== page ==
As far as accidents go, stumbling upon a potential cure for cancer is one we can all probably forgive. According to a recent study, a group of Danish scientists might have done just that by discovering that a potential malaria vaccine had the unexpected side effect of killing tumors.
Malaria is bloodborne disease caused by the Plasmodium parasite. It is spread through humans by mosquito bites and, according to UNICEF, kills up to a million people each year. Malaria is especially dangerous for pregnant women as the parasite may attack the placenta, which then puts the child’s life at risk. In their ongoing efforts to prevent these specific infections, scientists from the University of Denmark made a remarkable observation: Due to the similar characteristics between tumors and placentas, the same technique malaria uses to attack and destroy placentas could also be used to destroy cancer tumors.
“The placenta is an organ, which within a few months grows from only few cells into an organ weighing approximately 2 pounds, and it provides the embryo with oxygen and nourishment in a relatively foreign environment,” study author Ali Salanti said in a statement. “In a manner of speaking, tumors do much the same — they grow aggressively in a relatively foreign environment."
The researchers attempted to improve on this natural design by attaching a cancer-killing toxin to the malaria protein. They found that the combination was lethal; in lab tests, it was up to 90 percent effective in destroying various cancer samples. The lethal combination was also tested successfully in mice that were implanted with different types of human cancers. And while it may seem jarring to trade off cancer for malaria, Thomas Mandel Clausen, a PhD student involved with the research, explained that the the malaria protein only attaches to the tumor “without any significant attachment to other tissue.”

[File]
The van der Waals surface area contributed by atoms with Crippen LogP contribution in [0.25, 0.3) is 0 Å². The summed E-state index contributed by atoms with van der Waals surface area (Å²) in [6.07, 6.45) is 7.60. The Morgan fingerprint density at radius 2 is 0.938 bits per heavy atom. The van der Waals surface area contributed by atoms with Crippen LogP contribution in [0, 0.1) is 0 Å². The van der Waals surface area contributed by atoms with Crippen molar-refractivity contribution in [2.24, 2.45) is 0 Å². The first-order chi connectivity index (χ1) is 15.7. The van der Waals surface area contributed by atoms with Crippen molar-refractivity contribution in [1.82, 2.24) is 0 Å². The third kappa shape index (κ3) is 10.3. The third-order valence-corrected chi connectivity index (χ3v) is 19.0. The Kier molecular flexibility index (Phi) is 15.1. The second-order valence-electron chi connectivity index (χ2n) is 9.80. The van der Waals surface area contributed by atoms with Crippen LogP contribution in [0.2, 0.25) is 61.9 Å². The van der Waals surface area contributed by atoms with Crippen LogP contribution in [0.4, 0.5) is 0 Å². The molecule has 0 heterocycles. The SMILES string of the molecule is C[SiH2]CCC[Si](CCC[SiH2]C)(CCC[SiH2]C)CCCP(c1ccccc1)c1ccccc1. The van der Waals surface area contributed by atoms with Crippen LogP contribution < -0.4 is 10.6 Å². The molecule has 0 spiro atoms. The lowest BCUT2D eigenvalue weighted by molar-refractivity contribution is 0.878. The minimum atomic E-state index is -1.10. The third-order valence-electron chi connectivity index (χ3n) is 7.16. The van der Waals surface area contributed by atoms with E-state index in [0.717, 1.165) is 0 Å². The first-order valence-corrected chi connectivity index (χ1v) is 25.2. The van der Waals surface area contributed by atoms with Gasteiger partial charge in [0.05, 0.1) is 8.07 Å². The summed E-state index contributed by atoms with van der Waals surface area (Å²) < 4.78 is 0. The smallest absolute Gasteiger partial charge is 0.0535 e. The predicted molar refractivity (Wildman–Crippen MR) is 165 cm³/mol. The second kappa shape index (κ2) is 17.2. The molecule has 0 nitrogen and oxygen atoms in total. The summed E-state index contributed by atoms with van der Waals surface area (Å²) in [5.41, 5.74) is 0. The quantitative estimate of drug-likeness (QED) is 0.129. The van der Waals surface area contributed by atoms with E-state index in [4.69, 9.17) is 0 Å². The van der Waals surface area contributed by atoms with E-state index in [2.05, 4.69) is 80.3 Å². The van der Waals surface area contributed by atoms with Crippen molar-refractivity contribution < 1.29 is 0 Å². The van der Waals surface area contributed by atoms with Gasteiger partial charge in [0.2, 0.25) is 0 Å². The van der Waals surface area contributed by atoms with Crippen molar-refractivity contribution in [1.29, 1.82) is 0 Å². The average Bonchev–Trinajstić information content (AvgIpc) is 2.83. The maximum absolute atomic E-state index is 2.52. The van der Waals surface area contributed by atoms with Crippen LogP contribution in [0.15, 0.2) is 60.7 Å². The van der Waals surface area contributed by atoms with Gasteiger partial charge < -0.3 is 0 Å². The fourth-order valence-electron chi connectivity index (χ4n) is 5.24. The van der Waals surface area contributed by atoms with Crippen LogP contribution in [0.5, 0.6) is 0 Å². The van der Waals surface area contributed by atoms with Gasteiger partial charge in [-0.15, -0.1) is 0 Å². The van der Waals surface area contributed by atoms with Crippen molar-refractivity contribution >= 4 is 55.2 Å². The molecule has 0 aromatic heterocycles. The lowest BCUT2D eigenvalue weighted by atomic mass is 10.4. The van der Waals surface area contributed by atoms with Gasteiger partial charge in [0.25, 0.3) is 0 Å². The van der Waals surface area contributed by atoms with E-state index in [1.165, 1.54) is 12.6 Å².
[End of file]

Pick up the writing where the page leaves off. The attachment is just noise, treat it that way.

It will be at least four years before the treatment will be available for human testing, and researchers are hopeful it’ll be a significant step forward in cancer treatment research. However, since the protein they use attaches to carbohydrates found only in the placenta and cancer tumors, this life-saving characteristic will make the treatment too dangerous for cancer treatment in pregnant women. “Expressed in popular terms, the toxin will believe that the placenta is a tumor and kill it, in exactly the same way it will believe that a tumor is a placenta,” Salanti said.
Source: Salani A, Clausen, Agerbæk M Ø, et al. Targeting Human Cancer by a Glycosaminoglycan Binding Malaria Protein. Cancer Cell. 2015